In vitro controlled drug release from loaded microspheres-dose regulation through formulation

Laura Jane Waters, Evangelos Pavlakis

Research output: Contribution to journalArticle

13 Citations (Scopus)

Abstract

PURPOSE: Drug release profiles were established for ibuprofen encapsulated within several types of microspheres and a range of dissolution buffer media to study the effect these variables have in controlling the rate and extent of drug release. METHODS: Fatty acid microspheres containing ibuprofen were prepared by a process previously developed and refined to produce microspheres of a known size and composition, namely 80-125 mum diameter and an excipient to ibuprofen ratio of 3:1. Drug release profiles from these encapsulated formulations were compared with those obtained for the dissolution of ibuprofen alone under the same conditions. RESULTS: Stearic acid microspheres were found to only partially retard the release of ibuprofen over a twenty minute period compared with the dissolution of ibuprofen alone. However, a significant retardation of ibuprofen release was observed with cetostearyl alcohol microspheres over the same period of time. Secondly, drug release profiles for encapsulated ibuprofen were determined using five distinct dissolution buffer media; sodium phosphate, potassium phosphate, citric acid and phosphate mix, MOPS and tris. Significant differences in the extent and rate of drug release were recorded between the different dissolution buffer solutions. These differences were also shown to be independent of variations in pH, temperature, buffer concentrations and the type of cations present. CONCLUSIONS: The presence and choice of microsphere formulation, and the choice of buffer present in the dissolution solution, can influence drug release in vitro, i.e. it is possible to achieve controlled drug release from microspheres. To explain the control achieved through the choice of buffer in solution it is proposed that the buffer anion exerts a stabilising influence on the ibuprofen-microsphere matrix.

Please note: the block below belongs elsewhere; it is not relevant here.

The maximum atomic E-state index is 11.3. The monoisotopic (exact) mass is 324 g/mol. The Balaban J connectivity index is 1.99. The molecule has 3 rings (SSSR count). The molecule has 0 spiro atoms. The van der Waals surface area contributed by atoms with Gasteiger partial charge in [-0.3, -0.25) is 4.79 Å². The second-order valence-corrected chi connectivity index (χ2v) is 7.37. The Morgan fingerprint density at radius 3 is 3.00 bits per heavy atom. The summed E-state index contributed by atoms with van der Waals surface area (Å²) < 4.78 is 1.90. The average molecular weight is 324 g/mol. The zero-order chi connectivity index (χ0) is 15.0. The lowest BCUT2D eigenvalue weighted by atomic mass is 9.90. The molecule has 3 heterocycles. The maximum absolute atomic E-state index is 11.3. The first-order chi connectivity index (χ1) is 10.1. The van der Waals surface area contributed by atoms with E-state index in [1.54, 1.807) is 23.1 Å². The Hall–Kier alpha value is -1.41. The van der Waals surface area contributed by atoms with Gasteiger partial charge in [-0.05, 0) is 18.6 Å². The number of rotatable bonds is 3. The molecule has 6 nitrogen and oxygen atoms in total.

Original languageEnglish
Pages (from-to)464-472
Number of pages9